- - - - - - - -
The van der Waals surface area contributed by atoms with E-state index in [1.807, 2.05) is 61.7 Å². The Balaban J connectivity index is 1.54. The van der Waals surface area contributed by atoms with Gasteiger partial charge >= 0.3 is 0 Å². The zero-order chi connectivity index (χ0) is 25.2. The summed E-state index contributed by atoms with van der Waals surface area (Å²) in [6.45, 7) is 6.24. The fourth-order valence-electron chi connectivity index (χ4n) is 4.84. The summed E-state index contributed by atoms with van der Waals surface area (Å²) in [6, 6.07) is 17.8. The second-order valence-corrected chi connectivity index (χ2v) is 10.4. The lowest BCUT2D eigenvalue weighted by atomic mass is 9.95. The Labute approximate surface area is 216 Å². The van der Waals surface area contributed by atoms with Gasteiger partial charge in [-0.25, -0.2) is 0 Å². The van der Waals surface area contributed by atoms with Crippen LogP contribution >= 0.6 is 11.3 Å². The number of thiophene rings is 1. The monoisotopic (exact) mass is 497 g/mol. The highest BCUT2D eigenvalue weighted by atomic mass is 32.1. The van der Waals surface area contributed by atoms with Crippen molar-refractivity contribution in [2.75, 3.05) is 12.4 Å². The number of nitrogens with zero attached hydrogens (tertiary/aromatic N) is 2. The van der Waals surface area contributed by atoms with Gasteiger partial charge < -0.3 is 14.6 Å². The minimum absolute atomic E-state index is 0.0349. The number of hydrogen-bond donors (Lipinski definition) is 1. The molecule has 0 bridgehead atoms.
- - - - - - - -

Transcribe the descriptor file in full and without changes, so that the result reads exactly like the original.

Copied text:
The van der Waals surface area contributed by atoms with E-state index in [1.807, 2.05) is 61.7 Å². The Balaban J connectivity index is 1.54. The van der Waals surface area contributed by atoms with Gasteiger partial charge >= 0.3 is 0 Å². The zero-order chi connectivity index (χ0) is 25.2. The summed E-state index contributed by atoms with van der Waals surface area (Å²) in [6.45, 7) is 6.24. The fourth-order valence-electron chi connectivity index (χ4n) is 4.84. The summed E-state index contributed by atoms with van der Waals surface area (Å²) in [6, 6.07) is 17.8. The second-order valence-corrected chi connectivity index (χ2v) is 10.4. The lowest BCUT2D eigenvalue weighted by atomic mass is 9.95. The Labute approximate surface area is 216 Å². The van der Waals surface area contributed by atoms with Gasteiger partial charge in [-0.25, -0.2) is 0 Å². The van der Waals surface area contributed by atoms with Crippen LogP contribution >= 0.6 is 11.3 Å². The number of thiophene rings is 1. The monoisotopic (exact) mass is 497 g/mol. The highest BCUT2D eigenvalue weighted by atomic mass is 32.1. The van der Waals surface area contributed by atoms with Crippen molar-refractivity contribution in [2.75, 3.05) is 12.4 Å². The number of nitrogens with zero attached hydrogens (tertiary/aromatic N) is 2. The van der Waals surface area contributed by atoms with Gasteiger partial charge < -0.3 is 14.6 Å². The minimum absolute atomic E-state index is 0.0349. The number of hydrogen-bond donors (Lipinski definition) is 1. The molecule has 0 bridgehead atoms.